When a device connects to a network and is configured to use DHCP (as most endpoints are), it sends a request out on the network saying that it needs an IP address and other related network information. When the DHCP server receives the request, it assigns an IP address to the requestor and sends a response with the address as well as other network configuration parameters such as DNS servers. This allows automatic, central management of network addresses such that duplication doesn’t occur, which would cause network routing and traffic issues. Google researcher Felix Wilhelm discovered a vulnerability in the Network Manager package included in RHEL and related operating systems. This package runs a script to set the network configuration on the host when a response from a DHCP server is received. However, the script is vulnerable to malicious responses that can cause arbitrary commands to be run on the host with root privileges. For instance, a reverse remote terminal session could be opened, allowing the attacker to run commands on the host at will with full access. A malicious response can be sent by someone spoofing a DHCP server on the local network or if the legitimate DHCP server is already compromised. While this does require the attacker and target to be on the same local network, this could also be done remotely if both are on a public Wi-Fi connection or in combination with another attack that could compromise other machines on the local network.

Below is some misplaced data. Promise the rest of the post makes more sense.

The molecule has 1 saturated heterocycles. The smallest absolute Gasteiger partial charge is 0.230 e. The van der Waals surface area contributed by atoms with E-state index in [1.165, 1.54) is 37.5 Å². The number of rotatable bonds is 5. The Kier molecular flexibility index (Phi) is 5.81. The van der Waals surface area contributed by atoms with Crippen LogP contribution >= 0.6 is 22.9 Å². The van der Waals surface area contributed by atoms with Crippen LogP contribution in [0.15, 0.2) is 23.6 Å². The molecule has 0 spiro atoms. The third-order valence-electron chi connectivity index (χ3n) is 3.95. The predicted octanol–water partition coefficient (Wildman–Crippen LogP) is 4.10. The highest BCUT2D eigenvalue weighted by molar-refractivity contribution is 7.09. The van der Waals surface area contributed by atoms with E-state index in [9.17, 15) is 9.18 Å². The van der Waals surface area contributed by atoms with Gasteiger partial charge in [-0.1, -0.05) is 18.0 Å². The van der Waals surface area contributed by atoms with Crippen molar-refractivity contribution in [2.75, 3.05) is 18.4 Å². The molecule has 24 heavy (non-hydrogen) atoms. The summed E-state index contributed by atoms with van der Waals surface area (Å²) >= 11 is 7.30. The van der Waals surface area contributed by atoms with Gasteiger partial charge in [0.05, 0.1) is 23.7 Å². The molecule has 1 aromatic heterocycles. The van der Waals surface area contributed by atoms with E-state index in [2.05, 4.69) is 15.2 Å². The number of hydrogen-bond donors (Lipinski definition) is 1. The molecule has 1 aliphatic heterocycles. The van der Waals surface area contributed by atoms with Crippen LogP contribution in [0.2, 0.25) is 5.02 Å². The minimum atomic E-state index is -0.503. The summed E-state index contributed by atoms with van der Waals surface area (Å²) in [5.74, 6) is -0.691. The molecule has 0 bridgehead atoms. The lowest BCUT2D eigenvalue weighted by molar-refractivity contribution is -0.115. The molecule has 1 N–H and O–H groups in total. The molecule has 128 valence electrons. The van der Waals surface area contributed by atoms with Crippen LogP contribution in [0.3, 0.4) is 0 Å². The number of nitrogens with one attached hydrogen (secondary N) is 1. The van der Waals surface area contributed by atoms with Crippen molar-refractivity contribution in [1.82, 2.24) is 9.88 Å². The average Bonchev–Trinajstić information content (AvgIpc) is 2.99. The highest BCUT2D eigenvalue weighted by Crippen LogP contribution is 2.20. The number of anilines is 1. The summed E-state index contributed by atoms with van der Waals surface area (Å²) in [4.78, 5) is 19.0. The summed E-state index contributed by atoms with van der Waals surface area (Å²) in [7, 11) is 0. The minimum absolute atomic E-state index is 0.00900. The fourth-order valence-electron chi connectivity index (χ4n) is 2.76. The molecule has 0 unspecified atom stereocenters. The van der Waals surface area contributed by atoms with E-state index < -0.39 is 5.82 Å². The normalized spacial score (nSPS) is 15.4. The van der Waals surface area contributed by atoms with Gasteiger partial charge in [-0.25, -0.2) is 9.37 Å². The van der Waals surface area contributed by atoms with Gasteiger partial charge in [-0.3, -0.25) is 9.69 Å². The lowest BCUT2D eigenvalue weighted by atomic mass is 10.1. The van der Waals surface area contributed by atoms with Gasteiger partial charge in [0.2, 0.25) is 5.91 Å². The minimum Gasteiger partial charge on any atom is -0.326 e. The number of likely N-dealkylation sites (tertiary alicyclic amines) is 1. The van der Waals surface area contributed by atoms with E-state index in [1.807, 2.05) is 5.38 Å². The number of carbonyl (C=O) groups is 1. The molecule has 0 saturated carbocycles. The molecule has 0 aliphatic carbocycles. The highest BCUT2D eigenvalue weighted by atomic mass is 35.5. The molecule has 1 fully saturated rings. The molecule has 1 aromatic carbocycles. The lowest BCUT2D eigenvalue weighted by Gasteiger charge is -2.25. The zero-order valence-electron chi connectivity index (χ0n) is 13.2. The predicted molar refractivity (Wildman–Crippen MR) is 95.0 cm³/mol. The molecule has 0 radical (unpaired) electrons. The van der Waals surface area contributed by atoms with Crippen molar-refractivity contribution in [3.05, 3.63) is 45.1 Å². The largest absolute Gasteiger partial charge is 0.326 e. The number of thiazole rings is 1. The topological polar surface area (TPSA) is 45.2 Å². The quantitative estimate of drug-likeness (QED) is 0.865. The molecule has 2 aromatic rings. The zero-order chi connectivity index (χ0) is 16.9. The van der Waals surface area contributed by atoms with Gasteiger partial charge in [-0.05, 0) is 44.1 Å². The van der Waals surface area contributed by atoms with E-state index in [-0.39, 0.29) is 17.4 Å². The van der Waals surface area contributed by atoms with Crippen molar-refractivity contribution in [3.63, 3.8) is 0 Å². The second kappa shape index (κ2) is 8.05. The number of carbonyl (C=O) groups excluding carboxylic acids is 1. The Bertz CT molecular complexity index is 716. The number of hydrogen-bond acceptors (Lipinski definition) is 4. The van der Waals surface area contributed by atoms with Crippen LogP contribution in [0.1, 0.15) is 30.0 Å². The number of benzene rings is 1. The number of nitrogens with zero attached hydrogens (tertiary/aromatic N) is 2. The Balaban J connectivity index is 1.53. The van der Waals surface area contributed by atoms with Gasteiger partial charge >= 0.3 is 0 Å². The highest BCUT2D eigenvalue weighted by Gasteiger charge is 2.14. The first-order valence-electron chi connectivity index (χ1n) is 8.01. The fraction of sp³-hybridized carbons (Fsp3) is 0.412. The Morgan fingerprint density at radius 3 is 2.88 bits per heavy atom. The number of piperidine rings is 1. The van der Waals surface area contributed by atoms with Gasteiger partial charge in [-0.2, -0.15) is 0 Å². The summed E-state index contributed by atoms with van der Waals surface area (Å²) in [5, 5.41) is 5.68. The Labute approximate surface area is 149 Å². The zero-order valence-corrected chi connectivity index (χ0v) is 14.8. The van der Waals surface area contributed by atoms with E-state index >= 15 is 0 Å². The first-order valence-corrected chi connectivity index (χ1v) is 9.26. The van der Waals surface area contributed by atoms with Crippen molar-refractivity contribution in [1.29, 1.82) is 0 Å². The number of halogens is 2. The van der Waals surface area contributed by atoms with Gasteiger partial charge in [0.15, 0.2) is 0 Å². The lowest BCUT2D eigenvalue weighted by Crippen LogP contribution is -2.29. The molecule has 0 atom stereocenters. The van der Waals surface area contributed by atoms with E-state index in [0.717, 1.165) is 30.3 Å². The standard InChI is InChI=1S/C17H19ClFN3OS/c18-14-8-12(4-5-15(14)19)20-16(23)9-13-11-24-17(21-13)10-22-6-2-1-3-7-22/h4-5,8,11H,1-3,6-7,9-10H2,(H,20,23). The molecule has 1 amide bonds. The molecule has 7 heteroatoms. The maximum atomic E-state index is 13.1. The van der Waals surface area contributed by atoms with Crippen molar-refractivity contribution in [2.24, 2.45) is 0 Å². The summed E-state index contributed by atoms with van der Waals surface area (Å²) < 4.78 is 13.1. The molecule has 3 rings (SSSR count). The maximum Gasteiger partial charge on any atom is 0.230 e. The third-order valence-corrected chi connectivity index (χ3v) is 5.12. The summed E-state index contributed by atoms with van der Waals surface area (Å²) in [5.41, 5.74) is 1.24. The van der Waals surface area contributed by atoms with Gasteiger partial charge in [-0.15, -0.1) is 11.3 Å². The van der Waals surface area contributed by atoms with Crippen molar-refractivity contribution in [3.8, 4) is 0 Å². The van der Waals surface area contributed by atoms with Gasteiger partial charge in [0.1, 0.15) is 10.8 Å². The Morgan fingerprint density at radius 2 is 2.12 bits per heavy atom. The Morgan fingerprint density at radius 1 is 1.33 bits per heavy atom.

Patches for this vulnerability have already been released for most systems and users are urged to update immediately. Patches released so far: RHEL version 6 and 7, Fedora versions 26, 27, and 28. Red Hat Virtualization 4.1 is also vulnerable but Network Manager is turned off by default. However, Red Hat Virtualization 4.2 contains the fix. CentOS has also patched the vulnerability in version 7. Additionally, there is a workaround by disabling or removing the vulnerable script, but Red Hat says “…this will prevent certain configuration parameters provided by the DHCP server from being configured on a local system, such as addresses of the local NTP or NIS servers.” Patching is recommended over the workaround.
Sources: https://threatpost.com/critical-linux-flaw-opens-the-door-to-full-rootaccess/132034/ https://thehackernews.com/2018/05/linux-dhcp-hacking.html https://bugzilla.redhat.com/show_bug.cgi?id=1567974